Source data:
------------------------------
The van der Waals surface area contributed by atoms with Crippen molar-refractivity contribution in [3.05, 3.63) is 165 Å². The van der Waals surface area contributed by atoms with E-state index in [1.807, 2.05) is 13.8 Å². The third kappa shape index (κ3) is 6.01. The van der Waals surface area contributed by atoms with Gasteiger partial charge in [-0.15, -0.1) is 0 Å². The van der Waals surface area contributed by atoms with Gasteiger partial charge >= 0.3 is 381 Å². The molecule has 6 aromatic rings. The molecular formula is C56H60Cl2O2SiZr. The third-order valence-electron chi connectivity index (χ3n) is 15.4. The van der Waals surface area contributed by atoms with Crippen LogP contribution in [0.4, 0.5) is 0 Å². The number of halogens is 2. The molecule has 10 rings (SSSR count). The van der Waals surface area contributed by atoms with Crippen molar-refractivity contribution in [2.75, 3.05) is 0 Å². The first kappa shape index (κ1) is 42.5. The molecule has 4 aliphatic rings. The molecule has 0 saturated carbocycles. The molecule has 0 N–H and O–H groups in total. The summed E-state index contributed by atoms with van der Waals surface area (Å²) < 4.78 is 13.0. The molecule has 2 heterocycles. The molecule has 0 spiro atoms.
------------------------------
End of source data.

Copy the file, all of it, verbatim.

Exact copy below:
The van der Waals surface area contributed by atoms with Crippen molar-refractivity contribution in [3.05, 3.63) is 165 Å². The van der Waals surface area contributed by atoms with E-state index in [1.807, 2.05) is 13.8 Å². The third kappa shape index (κ3) is 6.01. The van der Waals surface area contributed by atoms with Gasteiger partial charge in [-0.15, -0.1) is 0 Å². The van der Waals surface area contributed by atoms with Gasteiger partial charge >= 0.3 is 381 Å². The molecule has 6 aromatic rings. The molecular formula is C56H60Cl2O2SiZr. The third-order valence-electron chi connectivity index (χ3n) is 15.4. The van der Waals surface area contributed by atoms with Crippen LogP contribution in [0.4, 0.5) is 0 Å². The number of halogens is 2. The molecule has 10 rings (SSSR count). The van der Waals surface area contributed by atoms with Crippen molar-refractivity contribution in [2.75, 3.05) is 0 Å². The first kappa shape index (κ1) is 42.5. The molecule has 4 aliphatic rings. The molecule has 0 saturated carbocycles. The molecule has 0 N–H and O–H groups in total. The summed E-state index contributed by atoms with van der Waals surface area (Å²) < 4.78 is 13.0. The molecule has 2 heterocycles. The molecule has 0 spiro atoms.